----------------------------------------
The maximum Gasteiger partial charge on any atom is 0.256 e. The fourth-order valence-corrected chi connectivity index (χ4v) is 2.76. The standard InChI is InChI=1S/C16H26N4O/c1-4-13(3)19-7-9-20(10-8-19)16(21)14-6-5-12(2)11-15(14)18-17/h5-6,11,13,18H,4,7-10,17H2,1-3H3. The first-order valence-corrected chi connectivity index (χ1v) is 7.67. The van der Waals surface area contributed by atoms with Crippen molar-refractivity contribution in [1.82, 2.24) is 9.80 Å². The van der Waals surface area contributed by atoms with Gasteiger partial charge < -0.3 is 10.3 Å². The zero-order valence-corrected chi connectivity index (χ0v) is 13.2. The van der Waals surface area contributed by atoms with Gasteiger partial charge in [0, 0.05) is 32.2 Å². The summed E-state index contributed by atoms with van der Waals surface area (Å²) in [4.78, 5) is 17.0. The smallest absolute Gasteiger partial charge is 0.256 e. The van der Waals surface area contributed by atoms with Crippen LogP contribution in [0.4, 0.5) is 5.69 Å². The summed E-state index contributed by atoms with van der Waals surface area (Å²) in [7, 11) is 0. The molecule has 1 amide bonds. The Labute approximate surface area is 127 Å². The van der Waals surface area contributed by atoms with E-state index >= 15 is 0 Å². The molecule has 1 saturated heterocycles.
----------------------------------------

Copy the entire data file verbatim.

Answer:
The maximum Gasteiger partial charge on any atom is 0.256 e. The fourth-order valence-corrected chi connectivity index (χ4v) is 2.76. The standard InChI is InChI=1S/C16H26N4O/c1-4-13(3)19-7-9-20(10-8-19)16(21)14-6-5-12(2)11-15(14)18-17/h5-6,11,13,18H,4,7-10,17H2,1-3H3. The first-order valence-corrected chi connectivity index (χ1v) is 7.67. The van der Waals surface area contributed by atoms with Crippen molar-refractivity contribution in [1.82, 2.24) is 9.80 Å². The van der Waals surface area contributed by atoms with Gasteiger partial charge < -0.3 is 10.3 Å². The zero-order valence-corrected chi connectivity index (χ0v) is 13.2. The van der Waals surface area contributed by atoms with Gasteiger partial charge in [0, 0.05) is 32.2 Å². The summed E-state index contributed by atoms with van der Waals surface area (Å²) in [4.78, 5) is 17.0. The smallest absolute Gasteiger partial charge is 0.256 e. The van der Waals surface area contributed by atoms with Crippen LogP contribution in [0.4, 0.5) is 5.69 Å². The summed E-state index contributed by atoms with van der Waals surface area (Å²) in [7, 11) is 0. The molecule has 1 amide bonds. The Labute approximate surface area is 127 Å². The van der Waals surface area contributed by atoms with E-state index >= 15 is 0 Å². The molecule has 1 saturated heterocycles.